Feb. 4 (Bloomberg) -- Italy’s banks, led by UniCredit SpA, fell in Milan trading as the political uncertainty ahead of the country’s elections drove the spread between Italian and German government bond yields higher for a fourth straight session.
UniCredit, the nation’s biggest bank, declined as much as 4.5 percent and was down 19 cents to 4.44 euros at 12:37 p.m., while Banca Monte dei Paschi SpA, the third-largest lender, fell 3.5 percent to 22.39 cents. The FTSE Italia All-Share Banks Index, which has gained 14 percent this year, dropped 3.1 percent. The 46-member Stoxx 600 Banks Index slid 0.5 percent.
“The risk of ungovernability remains very high” as “it is increasingly likely that the shape of the government will be decided as a consequence of post-election alliances,” Silvio Peruzzo, an economist at Nomura Holdings Inc., wrote in a note to investors. “This is a recipe for instability and could be a catalyst for uncertainty in the market.”
Italy’s former premier Silvio Berlusconi, 76, has gained on front-runner Pier Luigi Bersani, ahead of the Feb. 24-25 general election. His coalition closed the gap with the center-left bloc to 5 percentage points in an SWG Institute survey last week. Berlusconi, who promised yesterday to refund a property tax paid last year, “wants to buy the votes of Italians with the money that Italians had to turn over to cover up the shortfall left in the public accounts by Berlusconi,” Prime Minister Mario Monti said today.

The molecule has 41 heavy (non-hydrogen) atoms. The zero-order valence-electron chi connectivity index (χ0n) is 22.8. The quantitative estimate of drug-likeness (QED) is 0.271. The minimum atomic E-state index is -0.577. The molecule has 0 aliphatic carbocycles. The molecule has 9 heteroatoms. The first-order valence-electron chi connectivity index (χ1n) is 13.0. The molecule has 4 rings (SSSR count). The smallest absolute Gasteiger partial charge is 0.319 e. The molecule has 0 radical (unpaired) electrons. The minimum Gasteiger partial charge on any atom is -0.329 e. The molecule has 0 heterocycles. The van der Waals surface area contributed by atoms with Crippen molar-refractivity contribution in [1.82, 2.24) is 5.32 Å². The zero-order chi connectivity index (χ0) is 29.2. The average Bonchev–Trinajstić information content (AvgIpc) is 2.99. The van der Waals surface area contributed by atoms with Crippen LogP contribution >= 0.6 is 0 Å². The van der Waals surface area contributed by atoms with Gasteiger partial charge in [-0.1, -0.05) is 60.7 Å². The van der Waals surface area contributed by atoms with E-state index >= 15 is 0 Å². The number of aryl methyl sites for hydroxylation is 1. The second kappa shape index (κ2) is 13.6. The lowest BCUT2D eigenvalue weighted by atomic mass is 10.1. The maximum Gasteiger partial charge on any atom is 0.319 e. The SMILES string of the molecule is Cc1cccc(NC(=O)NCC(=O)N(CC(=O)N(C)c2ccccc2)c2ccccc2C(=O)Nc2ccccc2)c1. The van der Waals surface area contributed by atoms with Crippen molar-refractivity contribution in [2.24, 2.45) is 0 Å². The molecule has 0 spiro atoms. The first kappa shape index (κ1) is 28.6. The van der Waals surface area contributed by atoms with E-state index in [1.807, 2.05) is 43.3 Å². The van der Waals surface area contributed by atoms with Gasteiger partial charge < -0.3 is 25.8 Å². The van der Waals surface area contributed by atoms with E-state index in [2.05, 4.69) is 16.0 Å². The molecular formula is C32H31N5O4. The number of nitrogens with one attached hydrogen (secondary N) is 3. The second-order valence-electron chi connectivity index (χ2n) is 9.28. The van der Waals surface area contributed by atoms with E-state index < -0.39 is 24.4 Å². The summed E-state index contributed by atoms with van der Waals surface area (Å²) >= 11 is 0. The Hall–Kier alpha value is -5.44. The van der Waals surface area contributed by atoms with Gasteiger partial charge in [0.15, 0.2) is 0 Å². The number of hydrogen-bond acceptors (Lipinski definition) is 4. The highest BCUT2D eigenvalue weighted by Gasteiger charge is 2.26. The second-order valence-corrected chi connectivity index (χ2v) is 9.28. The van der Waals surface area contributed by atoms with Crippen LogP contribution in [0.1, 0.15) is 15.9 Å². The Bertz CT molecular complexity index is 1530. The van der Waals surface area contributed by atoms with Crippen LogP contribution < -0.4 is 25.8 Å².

“The banks are the main victims of current uncertainty given the huge amount of sovereign debt they hold,” said Vincenzo Longo, a Milan-based strategist at IG Markets. “Their decline is amplified by last month’s rally.”
Italian banks’ holdings of the country’s sovereign debt increased by 68 percent to 344 billion euros ($467 billion) at the end of November from a year earlier, making the lenders more dependent on the financial strength of the government. The spread between Italy and Germany 10-year bonds increased 8 basis points to 274 basis points, the highest since Jan. 10.
Intesa Sanpaolo SpA, Italy’s No. 2 bank, dropped 2.6 percent to 1.42 euros, while Banco Popolare SC fell 3.5 percent to 1.49 euros.
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